Thank you to Martha for leading us through a discussion of Ranking, Evaluating, & Liking (Elbow) as well as Grammar, Grammars, and Teaching Grammar (Hartwell). We were able to share our many insights about Elbow’s formulation of ranking vs. evaluation, and we all thought further about the role that grammar might play in the acquisition of writing skills. At the heart of general discussion was a focus on pedagogic strategies, and the consideration of such strategies in creating an effective environment for learning and growing as a writer.
I thought it was a timely experience for Martha to receive that “unpracticed” missive as a prelude to back to school night from her son’s English teacher (i.e. his open grading policy and his dismissal of accountability with learning stakeholders). Coming on the heels of our Elbow reading, this unpracticed move on the part of the teacher illustrates the pitfalls of conflating “open practice” with free reign. I am quite sure that Elbow did not have an implementation that looked like this letter in mind. The teacher’s mistake also illuminated the shortcomings of implementing theory without considering the people effected in practice. It revealed a lack of experience. Ultimately, what becomes more clear to us is that a thoughtful incorporation of progressive forms of evaluation must be built on certain understanding within the learning community (i.e. their shared values, their shared purpose).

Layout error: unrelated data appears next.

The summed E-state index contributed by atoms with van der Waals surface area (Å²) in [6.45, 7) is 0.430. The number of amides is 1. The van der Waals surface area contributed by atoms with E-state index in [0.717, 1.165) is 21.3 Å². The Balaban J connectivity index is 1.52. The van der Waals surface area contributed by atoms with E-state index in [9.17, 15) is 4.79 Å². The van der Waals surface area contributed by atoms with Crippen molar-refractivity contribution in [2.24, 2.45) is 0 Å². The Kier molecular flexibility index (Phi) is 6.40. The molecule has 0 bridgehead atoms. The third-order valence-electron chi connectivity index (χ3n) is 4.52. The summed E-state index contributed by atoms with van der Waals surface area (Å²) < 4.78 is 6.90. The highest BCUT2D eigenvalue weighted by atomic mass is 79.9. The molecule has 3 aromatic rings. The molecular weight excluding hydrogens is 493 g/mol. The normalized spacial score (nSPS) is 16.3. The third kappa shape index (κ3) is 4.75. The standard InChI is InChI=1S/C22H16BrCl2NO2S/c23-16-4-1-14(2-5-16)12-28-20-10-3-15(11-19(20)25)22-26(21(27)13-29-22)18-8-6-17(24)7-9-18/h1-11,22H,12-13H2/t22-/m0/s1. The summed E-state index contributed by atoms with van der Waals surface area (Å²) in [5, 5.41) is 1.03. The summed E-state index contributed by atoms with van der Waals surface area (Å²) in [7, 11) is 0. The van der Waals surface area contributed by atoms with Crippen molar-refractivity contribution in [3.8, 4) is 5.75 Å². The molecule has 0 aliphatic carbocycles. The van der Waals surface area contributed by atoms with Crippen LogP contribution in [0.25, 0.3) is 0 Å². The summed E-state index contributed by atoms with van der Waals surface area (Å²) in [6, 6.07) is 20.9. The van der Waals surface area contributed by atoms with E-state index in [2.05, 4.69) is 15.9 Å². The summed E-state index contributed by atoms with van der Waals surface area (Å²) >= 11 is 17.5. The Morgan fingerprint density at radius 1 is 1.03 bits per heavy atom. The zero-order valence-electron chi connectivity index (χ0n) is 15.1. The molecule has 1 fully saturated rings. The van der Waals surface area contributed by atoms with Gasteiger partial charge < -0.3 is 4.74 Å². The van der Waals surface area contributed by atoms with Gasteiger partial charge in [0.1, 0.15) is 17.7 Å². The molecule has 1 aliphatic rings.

One take away for me: further reflection on the challenge of being a teacher. Teaching is a dynamic practice that is at the heart a negotiation between people. Teaching is hard work – a teacher cannot think or act in static assumption if they are truly going to engender a space for authentic learning. As we continue to attempt to bridge the gap between theory & practice, it is “real life” moments like these which tend to illuminate the stakes at hand.
Regarding your final group project: I sense some consensus emerging as you tinker with your design ideas. I think that you are now reaching for an open forum to address “Finding Your Voice” or considering “Why I Write”. You spoke about a collection of vignettes capturing the spirit of this inquiry. Each of you will create a unique contribution to this discussion, sort of like a piece of patchwork. The diversity of your contributions will be woven together like the vivid colors of a beautiful quilt.
Some exciting food for thought:
November is Digital Writing Month, better known as @DigiWriMo or #DigiWriMo. Please subscribe here. If you are teaching, consider having your own students join in as well. Follow the hashtag to receive updates.
We have been invited as a group to participate formally in whatever way we would like:
In short, we can plan for our own form of participation. This is the perfect venue to gain audience for your forthcoming work! I thought this would be a great way to highlight your project to a broader scholarly community. In addition, @DigiWrimo is sponsored by Hybrid Pedagogy – the journal that I had in mind for showcasing your final project via publication. Therefore, it makes sense to build upon your project by contributing and connecting here.
Melissa will lead our discussion of Bi, Butch and Bar Dyke: Pedagogical Performances of Class, Gender & Sexuality; Voice in Writing Again: Embracing Contraries. I look forward to this class as we will further our group reflection on the notion of “finding voice”.
Please remember to blog about these readings, and please include in your blog post some thoughts on the group project as it stands, and how we might be able to participate in #DigiWriMo while continuing to develop your final class project.
See you on Monday!